Scholars are all agog over a new discovery. What is being heralded as the oldest known artefact of Homer’s “Odyssey” records 13 verses of the epic poem on a tablet. The tablet is dated to the 3rd century AD. The poem, along with the “Iliad,” is believed to have been written in the 8th century BC. That’s over a thousand-year interval, but it’s still considered a trustworthy witness to Homer’s work. Continue reading

#authenticity-of-the-scriptures, #bible

The Lord responds: Psalm 4.3

“Realize that the Lord shows the godly special favor; the Lord responds when I cry out to him.”

Psalm 4.3

After a moving request for help, v. 1, and a challenge to threatening men, v. 2, David expresses, as a part of his reply to the wicked, his confidence that God will answer.

“Sinful behavior is ultimately fruitless and self-destructive” (NETB). The godly who rely on God will be “safe and secure” v. 8.

#votd #Psalms #prayer

Jul. 14. Second Missionary Journey

Begun Acts 15:36-41

After some days following the report of the Jerusalem conference, Paul suggested to Barnabas that they should, “Go back and visit our brethren in every city where we have preached the word of the Lord, and see how they are doing.”

Barnabas agreed that this was a good idea, but he wanted to take John Mark with them again. Since John had turned back from the work during the first journey, Paul insisted that he should not be included on this trip. Their disagreement became so sharp that they separated.

Barnabas took John Mark with him and they sailed to Cyprus and Paul selected Silas to go with him. He and Silas went in a north-westerly direction, starting in Syria and Cilicia visiting churches Paul had established several years earlier after returning to Tarsus from Jerusalem and before he had joined Barnabas in Antioch.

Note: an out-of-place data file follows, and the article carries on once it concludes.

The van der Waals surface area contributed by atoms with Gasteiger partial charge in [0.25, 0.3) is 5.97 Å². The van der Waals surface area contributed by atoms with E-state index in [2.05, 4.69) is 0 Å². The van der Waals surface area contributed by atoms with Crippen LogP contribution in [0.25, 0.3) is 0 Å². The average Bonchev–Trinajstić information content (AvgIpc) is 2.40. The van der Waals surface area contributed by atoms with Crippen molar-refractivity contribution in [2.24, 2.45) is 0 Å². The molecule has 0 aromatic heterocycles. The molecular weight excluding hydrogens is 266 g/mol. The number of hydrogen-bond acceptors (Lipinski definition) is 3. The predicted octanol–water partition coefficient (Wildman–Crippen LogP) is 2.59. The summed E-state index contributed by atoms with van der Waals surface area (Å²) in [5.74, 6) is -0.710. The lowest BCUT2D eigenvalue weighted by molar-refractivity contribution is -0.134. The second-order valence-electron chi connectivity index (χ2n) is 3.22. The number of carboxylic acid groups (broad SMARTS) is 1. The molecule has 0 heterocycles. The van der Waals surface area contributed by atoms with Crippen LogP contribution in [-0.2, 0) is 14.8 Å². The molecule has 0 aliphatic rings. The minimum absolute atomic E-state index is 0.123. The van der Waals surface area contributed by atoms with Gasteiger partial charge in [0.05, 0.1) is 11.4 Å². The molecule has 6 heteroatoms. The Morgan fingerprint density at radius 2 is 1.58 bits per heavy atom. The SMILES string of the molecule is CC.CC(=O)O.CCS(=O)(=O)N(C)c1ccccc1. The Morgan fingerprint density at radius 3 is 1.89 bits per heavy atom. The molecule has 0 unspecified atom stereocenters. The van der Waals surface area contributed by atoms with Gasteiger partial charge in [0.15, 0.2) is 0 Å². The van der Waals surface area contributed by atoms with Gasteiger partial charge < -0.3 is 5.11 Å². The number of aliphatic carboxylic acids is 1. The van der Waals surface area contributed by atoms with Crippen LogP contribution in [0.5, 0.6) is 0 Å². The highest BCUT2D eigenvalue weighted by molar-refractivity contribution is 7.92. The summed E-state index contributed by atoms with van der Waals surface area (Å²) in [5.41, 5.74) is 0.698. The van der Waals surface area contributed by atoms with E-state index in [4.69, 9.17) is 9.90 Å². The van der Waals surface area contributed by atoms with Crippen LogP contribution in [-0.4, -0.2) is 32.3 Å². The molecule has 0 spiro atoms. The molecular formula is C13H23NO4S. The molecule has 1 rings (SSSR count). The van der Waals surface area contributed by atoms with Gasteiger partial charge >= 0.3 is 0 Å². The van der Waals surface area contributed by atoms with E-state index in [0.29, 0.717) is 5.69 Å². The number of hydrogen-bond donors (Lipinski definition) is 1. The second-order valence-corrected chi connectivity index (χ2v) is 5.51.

Paul and Silas advanced in their journey to Derbe and Lystra. It was in Lystra during his first missionary journey, that the residents tried to worship him and Barnabas as gods and then later stoned him.


Turn to stone-silence

“Who will not fear, O Lord, and glorify your name? For you alone are holy. All nations will come and worship you, for your righteous acts have been revealed.”(Revelation 15:4 ESV)

Хто Тебе, Господи, не побоїться, та Ймення Твого не прославить? Бо один Ти святий, бо народи всі прийдуть та вклоняться перед Тобою, бо з’явилися суди Твої! (Об’явлення 15:4 Ukrainian)

Dear Father in heaven ~ thank you for the love you have for all people especially those who love your Son. We are in awe of the way you constantly keep knowledge of your holiness and righteous laws before anyone seriously interested in knowing and obeying your perfect plan. Turn to stone silence, the loud noises of those who cleverly attempt to make what you have declared to be wrong, right if enough people say it is. Give us greater wisdom, in order to hate what is evil in your eyes, while loving good that you make known through the pages of Scripture. In the precious name of Jesus, Amen.

David Binkley, Sr. Gospel Minister

Cedar Key Church of Christ


They asked him to stay: Acts 18.20

“When they asked him to stay longer, he would not consent.”

Acts 18.20

Paul was headed to Jerusalem. Because of time and travel restraints, he could not tarry. Even though Ephesus provided him opportunities, his objective kept him focused on his task.

Many good things clamor for our attention. We must choose among them. God will bless spiritual objectives, if we follow through.

#votd #Acts #objectives

Outline for Ephesians chapter 5

Looking for an outline for Ephesians chapter 5? Try this one:

  • Ephesians 5:1-2 – The model
  • Ephesians 5:3-5 – The muck
  • Ephesians 5:6-7 – The maxim
  • Ephesians 5:8-10 – The metal
  • Ephesians 5:11–14 – The manifestation
  • Ephesians 5:15-17 – The mindful
  • Ephesians 5:18-20 – The measure
  • Ephesians 5:21 – The mentality
  • Ephesians 5:22-29 – The mission
  • Ephesians 5:30-31 – The marriage mold
  • Ephesians 5:32-33 – The mystery

As a side note, pay attention to verses 26-27 to get a useful contextual view of the point that involves verses 22-25 and 28-29. I believe it’s a point that is usually missed because of the reason and way (topic/purpose) the verses are typical used.

Ask if you have any questions as to how the point fits the context. I will be glad to explain.

To God be the glory (Romans 11:33-36).

#bare-bones-outline, #epistle-to-the-ephesians, #new-testament-outline, #sermon-outline